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I want to perform JavaScript validation on a password.

It must meet the following criteria:

  • at least 6 characters long
  • at least 1 capital letter
  • at least 1 lowercase letter
  • at least 1 number
  • at least 1 punctuation mark
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closed as off-topic by Dukeling, alfasin, Quentin, jahroy, Lepidosteus Aug 21 '13 at 23:26

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  • "Questions asking for code must demonstrate a minimal understanding of the problem being solved. Include attempted solutions, why they didn't work, and the expected results. See also: Stack Overflow question checklist" – Dukeling, Quentin, jahroy, Lepidosteus
If this question can be reworded to fit the rules in the help center, please edit the question.

2  
Paste your code, then we indicate the error –  guisantogui Aug 21 '13 at 20:44
    
Please add the "javascript" tag if you want to get more answers. –  kol Aug 21 '13 at 21:20
5  
It is VERY important to point out that use of JavaScript to validate a password implies that the code will run in a browser, rather than on a server. This is a bad security pattern - client side security - which can be easily bypassed. It's fine to do this as a usability feature or as an attempt to minimize load on the server (by having errors occur on the client) but your app will not be securely written if your server does not independently validate the password, regardless of the client's result. –  atk Aug 21 '13 at 21:25
1  
What I find is good pratice is to: 1. Validate in the browser 2. Validate on the server with the exact same regex. If it fails, you know it is a person of malicious interest, and that you should log it. Beside that throw a internal server error, so the person will think he caused something to happen. It will waste lot of his/hers time. –  Smarties89 Aug 21 '13 at 21:42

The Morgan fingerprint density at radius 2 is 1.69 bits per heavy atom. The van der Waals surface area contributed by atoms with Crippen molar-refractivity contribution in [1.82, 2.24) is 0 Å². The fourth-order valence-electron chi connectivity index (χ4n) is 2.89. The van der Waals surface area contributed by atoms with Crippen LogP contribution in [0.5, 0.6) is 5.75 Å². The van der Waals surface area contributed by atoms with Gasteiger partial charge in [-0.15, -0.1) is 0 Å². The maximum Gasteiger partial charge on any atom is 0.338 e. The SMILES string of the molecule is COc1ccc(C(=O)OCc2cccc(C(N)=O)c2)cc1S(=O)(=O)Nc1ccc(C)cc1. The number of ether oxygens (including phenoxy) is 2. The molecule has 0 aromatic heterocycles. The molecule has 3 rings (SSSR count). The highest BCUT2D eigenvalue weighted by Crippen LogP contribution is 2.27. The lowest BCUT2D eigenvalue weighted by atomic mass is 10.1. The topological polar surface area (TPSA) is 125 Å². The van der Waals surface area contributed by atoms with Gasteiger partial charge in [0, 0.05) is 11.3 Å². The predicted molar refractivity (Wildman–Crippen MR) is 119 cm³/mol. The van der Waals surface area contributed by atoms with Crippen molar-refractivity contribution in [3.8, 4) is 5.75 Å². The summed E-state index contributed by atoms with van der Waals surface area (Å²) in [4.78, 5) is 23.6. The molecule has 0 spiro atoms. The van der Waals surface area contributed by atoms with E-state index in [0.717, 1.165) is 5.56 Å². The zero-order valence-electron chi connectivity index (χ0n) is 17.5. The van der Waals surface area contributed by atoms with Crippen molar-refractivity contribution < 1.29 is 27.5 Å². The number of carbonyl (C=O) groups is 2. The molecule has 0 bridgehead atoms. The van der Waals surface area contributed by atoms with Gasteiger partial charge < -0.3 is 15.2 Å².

1  
On this topic: if you have any decision-making power in this situation, this is actually not a great way to handle password security. Please don't require numbers, symbols and capitals in passwords. :) –  doppelgreener Aug 21 '13 at 23:27

2 Answers 2

Here's one way to do it using an array of regular expressions:  

/** 
  * Returns true if pw is a valid password.
  */

function isValid(pw) {

    if (! pw) {
        return false;
    }

    var rgx = [
        /.{6,}/,
        /[A-Z]/,
        /[a-z]/,
        /[0-9]/, 
        /[@#$&*^%!+=\/\\[\]|?.,<>)(;:'"~`]/
    ];

    for (var i = 0; i < rgx.length; i++) {
        if (rgx[i].test(pw) === false) {
            return false;
        }
    }
    return true;        
}

Working example

You could make it more flexible by passing the regex array as a parameter.

More reading about regex.test() here


Here's the more readable, academic edition:

function isValid(s) { 
    // check for null or too short
    if (!s || s.length < 6) {
        return false;
    }
    // check for a number
    if (/[0-9]/.test(s) === false) {
        return false;
    }
    // check for a capital letter
    if (/[A-Z]/.test(s) === false) {
        return false;
    }
    // check for a lowercase letter
    if (/[a-z]/.test(s) === false) {
        return false;
    }     
    // check for some punctuation marks
    if (/[@#$&*^%!+=\/\\[\]|?.,<>)(;:'"~`]/.test(s) === false) {
        return false;
    }

    return true; // return true if all conditions are met
}

Here's a working example.

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The validation can be done using a single regex:

var pw = "letMe1n!"; // Read this from an <input> field

// Validation:    
if (/^(?=.*[.,?!])(?=.*[0-9])(?=.*[A-Z])(?=.*[a-z]).{6,}/.test(pw)) {
  // The password is valid!
}

The set of punctuation characters, [.,?!] can be extended if needed.

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